A man who suffered a brain injury during a fight with his brother as a child was shot dead by police after threatening to kill his partner and burn down her house.
An inquest found Daniel Patrick Lewis died on August 31, 2018 after being shot by officers responding to an emergency call from his partner's 19-year-old son who said the 36-year-old had gone "ape".
Lewis was inside his partner's Rockhampton home when police arrived, while she and her children were outside.
The pair had met about 14 weeks prior and Lewis hadn't been violent towards her until the night of his death, coroner Terry Ryan found after an inquest held last year.
That evening they argued after Lewis drank bourbon and possibly home brew.
He threatened to kill her and her children and burn her house down.
"She tried to calm him down, but saw 'pure rage' on his face and felt scared," Mr Ryan said in his findings published on Tuesday.
Lewis grabbed his partner by the throat, pushing her against the wall.
Her son intervened, thinking his mother had been hit, fighting with Lewis who grabbed a kitchen knife.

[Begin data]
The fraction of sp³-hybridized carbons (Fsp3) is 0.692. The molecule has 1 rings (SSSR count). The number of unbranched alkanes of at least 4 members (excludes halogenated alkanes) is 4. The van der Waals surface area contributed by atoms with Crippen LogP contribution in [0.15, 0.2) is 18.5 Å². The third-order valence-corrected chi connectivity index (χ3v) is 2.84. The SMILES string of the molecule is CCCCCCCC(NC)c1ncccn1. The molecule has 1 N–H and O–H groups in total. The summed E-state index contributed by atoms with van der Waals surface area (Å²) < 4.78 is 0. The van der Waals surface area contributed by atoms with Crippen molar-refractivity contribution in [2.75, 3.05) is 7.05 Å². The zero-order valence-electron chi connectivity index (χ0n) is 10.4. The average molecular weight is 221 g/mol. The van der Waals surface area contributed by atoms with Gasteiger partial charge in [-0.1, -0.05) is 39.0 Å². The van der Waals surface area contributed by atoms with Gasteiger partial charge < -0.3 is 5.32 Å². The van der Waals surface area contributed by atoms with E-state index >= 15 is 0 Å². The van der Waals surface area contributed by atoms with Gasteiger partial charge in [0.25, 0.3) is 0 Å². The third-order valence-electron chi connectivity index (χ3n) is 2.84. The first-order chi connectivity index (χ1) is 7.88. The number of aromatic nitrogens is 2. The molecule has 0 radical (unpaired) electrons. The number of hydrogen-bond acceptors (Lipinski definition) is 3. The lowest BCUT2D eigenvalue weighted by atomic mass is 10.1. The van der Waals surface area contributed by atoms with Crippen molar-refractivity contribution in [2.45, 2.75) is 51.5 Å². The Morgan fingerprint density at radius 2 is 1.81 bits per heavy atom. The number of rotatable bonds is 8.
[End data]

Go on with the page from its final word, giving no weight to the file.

The teenager, his mother and a younger sister fled the house before calling police.
Officers yelled for about five minutes from the front and back of the house for Lewis to come out before he shouted about a "shotgun loaded" before coming out a side door armed with three knives.
Lewis walked towards police, throwing a knife after an attempt to taser him.
He was five to six metres away from an officer and poised to throw another knife when he was shot about six minutes after police arrived at the house.
Lewis died from gunshot wounds to his chest and abdomen.
Mr Ryan said Lewis had cranial surgery and a massive bleed to his brain after injuring his head during a fight with his brother at the age of 11.
Lewis' mother told the inquest his behaviour changed after the injury.
"He became violent towards his mother and at one point poured boiling water over his younger brother," Mr Ryan said.
Lewis served time in jail for offences committed in New Zealand and Victoria before moving to central Queensland in 2015.
He was diagnosed with post-traumatic stress disorder and depression/anxiety, while also struggling with drug addiction and bingeing on alcohol.
Toxicology testing found he had a blood-alcohol reading of 0.153 per cent at the time of his death as well as evidence of various drugs.
Mr Ryan said in his findings there were no useful recommendations he could make that would prevent deaths from happening in similar circumstances in the future.
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Australian Associated Press
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